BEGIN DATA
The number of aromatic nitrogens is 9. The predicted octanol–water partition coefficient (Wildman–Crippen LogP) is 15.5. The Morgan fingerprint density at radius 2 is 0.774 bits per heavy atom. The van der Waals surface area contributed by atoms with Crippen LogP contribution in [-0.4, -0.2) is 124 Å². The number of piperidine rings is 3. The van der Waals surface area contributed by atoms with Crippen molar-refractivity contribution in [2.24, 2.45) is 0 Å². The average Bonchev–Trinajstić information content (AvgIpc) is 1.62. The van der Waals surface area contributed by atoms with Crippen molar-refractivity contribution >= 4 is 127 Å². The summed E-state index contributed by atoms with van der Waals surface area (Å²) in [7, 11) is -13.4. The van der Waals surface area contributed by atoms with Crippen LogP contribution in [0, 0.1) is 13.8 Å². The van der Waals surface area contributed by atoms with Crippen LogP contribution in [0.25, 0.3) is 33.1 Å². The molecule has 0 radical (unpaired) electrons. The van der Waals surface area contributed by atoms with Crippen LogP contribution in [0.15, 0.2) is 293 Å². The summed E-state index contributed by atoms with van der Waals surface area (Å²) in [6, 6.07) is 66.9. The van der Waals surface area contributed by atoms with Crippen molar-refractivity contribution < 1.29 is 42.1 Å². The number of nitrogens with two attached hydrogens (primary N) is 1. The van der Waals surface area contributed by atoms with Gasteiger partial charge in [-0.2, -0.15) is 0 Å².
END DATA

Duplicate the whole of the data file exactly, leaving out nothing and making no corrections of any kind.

The number of aromatic nitrogens is 9. The predicted octanol–water partition coefficient (Wildman–Crippen LogP) is 15.5. The Morgan fingerprint density at radius 2 is 0.774 bits per heavy atom. The van der Waals surface area contributed by atoms with Crippen LogP contribution in [-0.4, -0.2) is 124 Å². The number of piperidine rings is 3. The van der Waals surface area contributed by atoms with Crippen molar-refractivity contribution in [2.24, 2.45) is 0 Å². The average Bonchev–Trinajstić information content (AvgIpc) is 1.62. The van der Waals surface area contributed by atoms with Crippen molar-refractivity contribution >= 4 is 127 Å². The summed E-state index contributed by atoms with van der Waals surface area (Å²) in [7, 11) is -13.4. The van der Waals surface area contributed by atoms with Crippen LogP contribution in [0, 0.1) is 13.8 Å². The van der Waals surface area contributed by atoms with Crippen LogP contribution in [0.25, 0.3) is 33.1 Å². The molecule has 0 radical (unpaired) electrons. The van der Waals surface area contributed by atoms with Crippen LogP contribution in [0.15, 0.2) is 293 Å². The summed E-state index contributed by atoms with van der Waals surface area (Å²) in [6, 6.07) is 66.9. The van der Waals surface area contributed by atoms with Crippen molar-refractivity contribution < 1.29 is 42.1 Å². The number of nitrogens with two attached hydrogens (primary N) is 1. The van der Waals surface area contributed by atoms with Gasteiger partial charge in [-0.2, -0.15) is 0 Å².